What is THC?

Tina Magrabi
Tina Magrabi - Content Writer

Sep 17 2021 - 7 min read

Key Takeaways
  • THC is the active ingredient found in cannabis.
  • You do not have to get “stoned” or “high” to experience the benefits of THC.
  • Low doses of THC and a mixture of other cannabinoids are terpenes that can treat a variety of acute and chronic conditions.

Tetrahydrocannabinol (THC) is the primary psychoactive compound found in the resin of cannabis plants.

THC is the most well-known of the 150 cannabinoids found in cannabis and turns on CB1 cannabinoid receptors in the brain, creating that “high” feeling so often associated with marijuana.

Many people misunderstand THC as the “non-medical” part of cannabis. Still, it also activates CB2 receptors in the immune system, making it an effective anti-inflammatory that can help relieve both chronic and acute pain (like muscle cramps).

It’s also shown to help reduce symptoms of diarrhea and nausea, act as an appetite stimulant, and alleviate an overactive bladder.

Another interesting point about THC is that if we hadn’t studied how it works, we wouldn’t have discovered the human body’s endocannabinoid system (ECS).

Other names for tetrahydrocannabinol include trans-delta9-THC or delta-9-THC.

>> If there are any scientific terms you do not understand, check out our glossary.

Table of contents
  1. Forms of THC
  2. How THC Affects the Body
  3. Medical Benefits and Uses
  4. Risks and Side Effects
  5. THC Dosages
  6. How CBD and THC Interact
  7. Other Psychoactive Cannabinoids
  8. Prescription Medications with THC
  9. Is THC Right for You?
Download Free Guide to THC

Forms of THC

You may experience the benefits of THC through numerous consumption methods. Here are some different ways you can consume THC:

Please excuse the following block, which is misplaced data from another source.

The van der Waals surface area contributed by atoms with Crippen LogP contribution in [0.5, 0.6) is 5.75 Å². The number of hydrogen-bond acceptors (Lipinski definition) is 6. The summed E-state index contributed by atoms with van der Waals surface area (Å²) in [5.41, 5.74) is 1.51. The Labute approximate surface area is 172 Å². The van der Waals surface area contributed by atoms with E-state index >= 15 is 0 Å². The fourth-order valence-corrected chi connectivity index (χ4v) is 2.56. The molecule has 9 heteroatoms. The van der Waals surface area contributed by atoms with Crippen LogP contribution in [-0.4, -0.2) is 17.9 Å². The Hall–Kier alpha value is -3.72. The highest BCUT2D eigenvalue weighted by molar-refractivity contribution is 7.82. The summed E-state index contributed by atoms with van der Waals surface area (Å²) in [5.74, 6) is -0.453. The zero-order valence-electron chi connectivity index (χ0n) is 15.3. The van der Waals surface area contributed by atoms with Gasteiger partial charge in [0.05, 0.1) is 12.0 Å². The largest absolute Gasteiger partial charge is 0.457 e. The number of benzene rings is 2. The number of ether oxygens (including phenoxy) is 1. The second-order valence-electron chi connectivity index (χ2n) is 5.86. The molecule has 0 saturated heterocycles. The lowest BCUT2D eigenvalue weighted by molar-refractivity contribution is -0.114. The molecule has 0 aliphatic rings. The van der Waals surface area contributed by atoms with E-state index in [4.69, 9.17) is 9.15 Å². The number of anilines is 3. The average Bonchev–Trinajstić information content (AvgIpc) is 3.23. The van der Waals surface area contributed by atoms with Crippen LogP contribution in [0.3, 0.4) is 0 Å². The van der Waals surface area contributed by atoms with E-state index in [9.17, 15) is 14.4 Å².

• Smoking
  • Vaping
  • Topicals
  • Edibles
  • Sublingual (A.K.A. underneath the tongue)

There are pros and cons to each of these THC consumption methods.

Edibles, for example, may deliver the most potent effects, but the onset of these effects is slower than with other methods like smoking. Applying THC topically means forgoing the psychoactive experience that the cannabinoid offers. Speak with a physician to determine which THC consumption method (and dosage) is right for you.

How THC Affects the Body

The human body produces several hormones and chemicals that play a role in our feelings of enjoyment, pleasure, and bliss. One of those chemicals, anandamide, is structurally similar to THC.

The psychoactive effects of THC are thought to be due to the activation of CB1 receptors and inhibition of the enzyme fatty acid amide hydrolase (FAAH), which increases the amount of anandamide available in the body.

THC also stimulates cells in the brain to release dopamine. Dopamine is seen as the main hormone associated with pleasure, but this is not entirely accurate.

Instead, dopamine plays a role in motivation and reward-seeking behavior, as opposed to pleasure directly. This combination affects memory, happiness, movements, thinking, concentration, coordination, and sensory and time perception.

How Does the Body Process THC?

THC travels on a complex journey through the body. First, you consume THC, then the cannabinoid enters your bloodstream. From there, the body further metabolizes THC as the bloodstream sends the compound into different tissue cells. The process of metabolizing is the way your body transforms and converts chemical forms before ultimately excreting them.

The exact roadmap to how your body processes THC depends on how you consume it.

For example, if you consume cannabis orally, THC will enter the intestines, travel through the liver, and finally be metabolized through liver cells. This process is slower than if you vape THC, as the effects of THC can begin almost instantaneously in the body and brain. Rapid heart rate and mood shifts are clues that your body is processing THC.

While your body is processing THC, the compound remains active in your system. You may feel lingering effects for hours or even days until the metabolic process is complete and THC has exited your body.

Medical Benefits and Uses